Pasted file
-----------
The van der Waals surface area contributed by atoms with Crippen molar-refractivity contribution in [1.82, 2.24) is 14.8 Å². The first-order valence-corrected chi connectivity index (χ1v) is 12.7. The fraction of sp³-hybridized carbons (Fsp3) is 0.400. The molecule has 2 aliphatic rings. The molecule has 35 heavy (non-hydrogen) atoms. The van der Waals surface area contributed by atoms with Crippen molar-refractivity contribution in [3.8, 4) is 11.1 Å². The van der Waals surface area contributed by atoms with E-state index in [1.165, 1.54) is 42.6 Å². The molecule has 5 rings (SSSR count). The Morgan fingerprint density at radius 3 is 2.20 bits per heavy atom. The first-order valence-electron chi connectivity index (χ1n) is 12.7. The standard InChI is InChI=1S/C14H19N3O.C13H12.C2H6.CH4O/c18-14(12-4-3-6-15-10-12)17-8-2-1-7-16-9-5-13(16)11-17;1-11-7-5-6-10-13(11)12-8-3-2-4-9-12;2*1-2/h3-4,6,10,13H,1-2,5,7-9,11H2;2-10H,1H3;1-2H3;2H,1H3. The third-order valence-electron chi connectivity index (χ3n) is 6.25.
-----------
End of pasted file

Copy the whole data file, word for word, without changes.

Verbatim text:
The van der Waals surface area contributed by atoms with Crippen molar-refractivity contribution in [1.82, 2.24) is 14.8 Å². The first-order valence-corrected chi connectivity index (χ1v) is 12.7. The fraction of sp³-hybridized carbons (Fsp3) is 0.400. The molecule has 2 aliphatic rings. The molecule has 35 heavy (non-hydrogen) atoms. The van der Waals surface area contributed by atoms with Crippen molar-refractivity contribution in [3.8, 4) is 11.1 Å². The van der Waals surface area contributed by atoms with E-state index in [1.165, 1.54) is 42.6 Å². The molecule has 5 rings (SSSR count). The Morgan fingerprint density at radius 3 is 2.20 bits per heavy atom. The first-order valence-electron chi connectivity index (χ1n) is 12.7. The standard InChI is InChI=1S/C14H19N3O.C13H12.C2H6.CH4O/c18-14(12-4-3-6-15-10-12)17-8-2-1-7-16-9-5-13(16)11-17;1-11-7-5-6-10-13(11)12-8-3-2-4-9-12;2*1-2/h3-4,6,10,13H,1-2,5,7-9,11H2;2-10H,1H3;1-2H3;2H,1H3. The third-order valence-electron chi connectivity index (χ3n) is 6.25.